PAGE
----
As the Iraqi security forces claimed a crucial victory in their fight for redemption after shameful losses in the war against ISIS, they have finally managed to retake the city of Ramadi. They have seized latest stronghold in the city, a central government compound. The fight for the city is far from over because the fleeing militants have set many booby-traps around the city. And it would last for days to clear and sweep all the town.

Obviously, Iraqi Security Forces, have certain issues and their efforts to make redemption for the ones who abandoned the city to ISIS and fled, couldn’t be so successful without the help of foreign forces. The involvement of Australian military and its special forces led to the crucial victory for Iraqi security forces and their country.

This is the first significant victory of ISF troops over ISIS. And success tends to build momentum. Interestingly, the Iraqi government has been quite adamant that while they need US airpower, they don’t really want additional US ground troops.  One suspects that is a realpolitic stance that Iraq realizes that sooner or later, they have to win the fight themselves in order to ever have a chance of legitimately governing the region.

Dan Lamothe at the Washington Post has a series of pictures from the fighting in Ramadi.

Sea Sparrow

In the late 1950s, the US began to realize the threat Soviet long range anti-ship missiles such as the SS-N-2 Styx and AS-1 Komet presented to the fleet. The primary counter to such missiles was to intercept the launch platforms at long range, either by attack aircraft sinking ships equipped with the Styx, or fighters shooting down bombers carrying Komet.

The backup was the long range  Talos, Terrier and Tartar guided missile equipped cruisers and destroyers.

But the cost and weight of the missile ships meant there were barely enough to support the fast carrier task forces. The huge numbers of other warships, amphibious warfare ships,  and auxiliaries were left with only the virtually useless twin 3”/50 gun for air defense.

And so, the Navy embarked on a program to field a low cost, lightweight missile system for the self defense of ships such as the Knox class ocean escorts.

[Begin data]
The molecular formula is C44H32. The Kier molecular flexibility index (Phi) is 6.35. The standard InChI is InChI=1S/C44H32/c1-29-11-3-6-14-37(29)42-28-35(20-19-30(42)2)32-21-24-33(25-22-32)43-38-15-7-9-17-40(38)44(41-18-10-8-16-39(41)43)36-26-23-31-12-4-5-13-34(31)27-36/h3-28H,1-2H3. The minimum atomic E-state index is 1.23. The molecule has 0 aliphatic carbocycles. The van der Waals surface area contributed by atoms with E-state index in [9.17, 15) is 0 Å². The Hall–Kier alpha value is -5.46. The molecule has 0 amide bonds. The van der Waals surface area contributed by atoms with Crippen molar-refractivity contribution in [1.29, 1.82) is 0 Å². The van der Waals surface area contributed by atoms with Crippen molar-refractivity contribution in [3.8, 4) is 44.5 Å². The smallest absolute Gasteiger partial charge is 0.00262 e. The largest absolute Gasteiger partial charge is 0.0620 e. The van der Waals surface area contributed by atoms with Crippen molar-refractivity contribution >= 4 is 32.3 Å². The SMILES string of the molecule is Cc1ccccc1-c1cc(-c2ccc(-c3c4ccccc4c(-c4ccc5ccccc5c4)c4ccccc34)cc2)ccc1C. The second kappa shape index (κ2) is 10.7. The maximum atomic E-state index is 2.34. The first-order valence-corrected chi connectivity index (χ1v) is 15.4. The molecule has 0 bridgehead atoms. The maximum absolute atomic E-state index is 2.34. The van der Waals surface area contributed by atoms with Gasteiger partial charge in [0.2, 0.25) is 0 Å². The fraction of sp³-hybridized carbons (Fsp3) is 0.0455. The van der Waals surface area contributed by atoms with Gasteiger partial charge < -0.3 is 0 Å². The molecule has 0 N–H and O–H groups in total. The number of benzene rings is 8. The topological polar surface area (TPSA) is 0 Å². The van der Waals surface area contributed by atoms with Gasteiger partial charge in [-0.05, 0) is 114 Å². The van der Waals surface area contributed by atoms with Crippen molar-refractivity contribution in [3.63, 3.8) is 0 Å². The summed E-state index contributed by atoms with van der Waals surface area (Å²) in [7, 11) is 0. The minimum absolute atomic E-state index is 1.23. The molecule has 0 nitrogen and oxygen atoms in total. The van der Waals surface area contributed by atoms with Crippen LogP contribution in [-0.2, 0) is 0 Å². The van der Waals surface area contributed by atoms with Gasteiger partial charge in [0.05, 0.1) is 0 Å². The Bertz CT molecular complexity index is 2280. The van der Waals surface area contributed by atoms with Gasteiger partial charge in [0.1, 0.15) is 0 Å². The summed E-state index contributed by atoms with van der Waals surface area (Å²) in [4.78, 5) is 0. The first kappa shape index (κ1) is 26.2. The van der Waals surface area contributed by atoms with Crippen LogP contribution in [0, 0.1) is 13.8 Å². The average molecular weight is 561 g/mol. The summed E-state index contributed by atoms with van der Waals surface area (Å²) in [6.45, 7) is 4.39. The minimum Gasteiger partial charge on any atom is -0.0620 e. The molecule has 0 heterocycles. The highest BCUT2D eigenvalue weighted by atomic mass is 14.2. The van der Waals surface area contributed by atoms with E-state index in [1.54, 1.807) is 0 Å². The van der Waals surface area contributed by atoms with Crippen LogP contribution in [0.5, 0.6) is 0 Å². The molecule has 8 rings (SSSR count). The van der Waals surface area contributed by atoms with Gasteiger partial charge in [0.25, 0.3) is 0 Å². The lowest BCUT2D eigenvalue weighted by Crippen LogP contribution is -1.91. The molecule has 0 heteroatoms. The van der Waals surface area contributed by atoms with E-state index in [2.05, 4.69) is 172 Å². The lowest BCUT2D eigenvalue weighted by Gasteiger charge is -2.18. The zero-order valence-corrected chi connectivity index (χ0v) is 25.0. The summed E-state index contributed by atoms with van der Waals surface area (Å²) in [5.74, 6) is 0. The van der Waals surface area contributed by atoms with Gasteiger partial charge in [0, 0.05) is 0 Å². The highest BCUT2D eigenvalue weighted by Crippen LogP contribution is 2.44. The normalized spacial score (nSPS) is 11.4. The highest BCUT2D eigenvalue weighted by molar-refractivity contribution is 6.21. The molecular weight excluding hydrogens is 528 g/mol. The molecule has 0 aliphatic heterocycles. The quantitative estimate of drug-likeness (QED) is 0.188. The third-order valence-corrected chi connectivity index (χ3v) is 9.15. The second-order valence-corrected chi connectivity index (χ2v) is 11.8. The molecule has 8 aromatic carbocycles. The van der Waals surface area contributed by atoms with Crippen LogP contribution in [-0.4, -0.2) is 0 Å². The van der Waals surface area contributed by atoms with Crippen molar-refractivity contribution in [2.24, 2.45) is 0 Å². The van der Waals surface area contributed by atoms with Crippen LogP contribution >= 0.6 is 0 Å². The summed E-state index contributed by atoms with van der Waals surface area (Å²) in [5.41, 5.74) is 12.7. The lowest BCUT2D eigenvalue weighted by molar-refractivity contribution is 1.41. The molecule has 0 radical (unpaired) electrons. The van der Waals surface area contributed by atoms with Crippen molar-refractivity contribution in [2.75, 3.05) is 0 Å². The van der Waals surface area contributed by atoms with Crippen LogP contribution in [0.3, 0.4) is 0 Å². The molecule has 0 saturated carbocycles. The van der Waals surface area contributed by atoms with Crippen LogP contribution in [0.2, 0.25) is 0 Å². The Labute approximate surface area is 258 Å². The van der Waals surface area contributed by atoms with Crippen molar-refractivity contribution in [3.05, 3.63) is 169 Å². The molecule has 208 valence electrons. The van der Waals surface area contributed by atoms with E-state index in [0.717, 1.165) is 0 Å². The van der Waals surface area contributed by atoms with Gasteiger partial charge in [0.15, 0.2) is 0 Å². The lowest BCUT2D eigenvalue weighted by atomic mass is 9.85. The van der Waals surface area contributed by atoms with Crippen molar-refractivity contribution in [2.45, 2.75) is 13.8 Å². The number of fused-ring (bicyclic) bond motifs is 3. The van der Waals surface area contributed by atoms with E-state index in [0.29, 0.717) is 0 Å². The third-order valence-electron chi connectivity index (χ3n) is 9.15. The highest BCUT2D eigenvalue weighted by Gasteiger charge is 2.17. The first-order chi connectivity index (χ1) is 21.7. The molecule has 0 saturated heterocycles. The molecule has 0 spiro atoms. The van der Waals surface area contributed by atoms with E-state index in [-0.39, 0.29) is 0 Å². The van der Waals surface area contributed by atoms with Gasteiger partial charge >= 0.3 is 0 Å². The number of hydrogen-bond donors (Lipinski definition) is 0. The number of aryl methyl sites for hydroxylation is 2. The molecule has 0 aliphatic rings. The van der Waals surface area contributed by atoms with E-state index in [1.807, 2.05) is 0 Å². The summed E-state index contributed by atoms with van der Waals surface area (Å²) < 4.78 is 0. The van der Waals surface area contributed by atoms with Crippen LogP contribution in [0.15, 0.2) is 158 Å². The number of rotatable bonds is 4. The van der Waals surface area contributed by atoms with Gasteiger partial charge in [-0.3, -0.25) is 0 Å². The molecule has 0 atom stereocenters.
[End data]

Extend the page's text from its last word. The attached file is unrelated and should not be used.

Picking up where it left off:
For several years, the Navy cooperated with the US Army developing the RIM-46 Mauler. It was eventually cancelled for technical reasons. The Army instead opted to field a ground launched version of the AIM-9 Sidewinder at the MIM-72 Chapparal. The Navy considered adopting it as well, as it was very light, and very cheap. The problem was, the missile seeker, based on the AIM-9D, had no front quarter engagement capability. And almost by definition, any self defense missile system means any target you’re shooting at is pointing right at you, that is, you only see its front quarter. That meant a radar guidance system was needed. And what radar guided missile did the US Navy have handy? The AIM-7E Sparrow III, used on the F-4 Phantom!

With very minimal modifications, the AIM-7E became the RIM-7E* Sea Sparrow. The Mk112 ASROC pepperbox launcher was modified to become the 8 round box launcher for the Sea Sparrow. Guidance was by the Mk115 director. The Mk115 was a crude system, in which an operator optically tracked the target, manually traversing and elevating the director. The director also had two continuous wave illuminator radars.

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Mk115 manned director for Basic Point Defense Missile System (Sea Sparrow).

The director operator would be cued to incoming threats by voice commands from the ship’s Combat Information Center and associated search radars.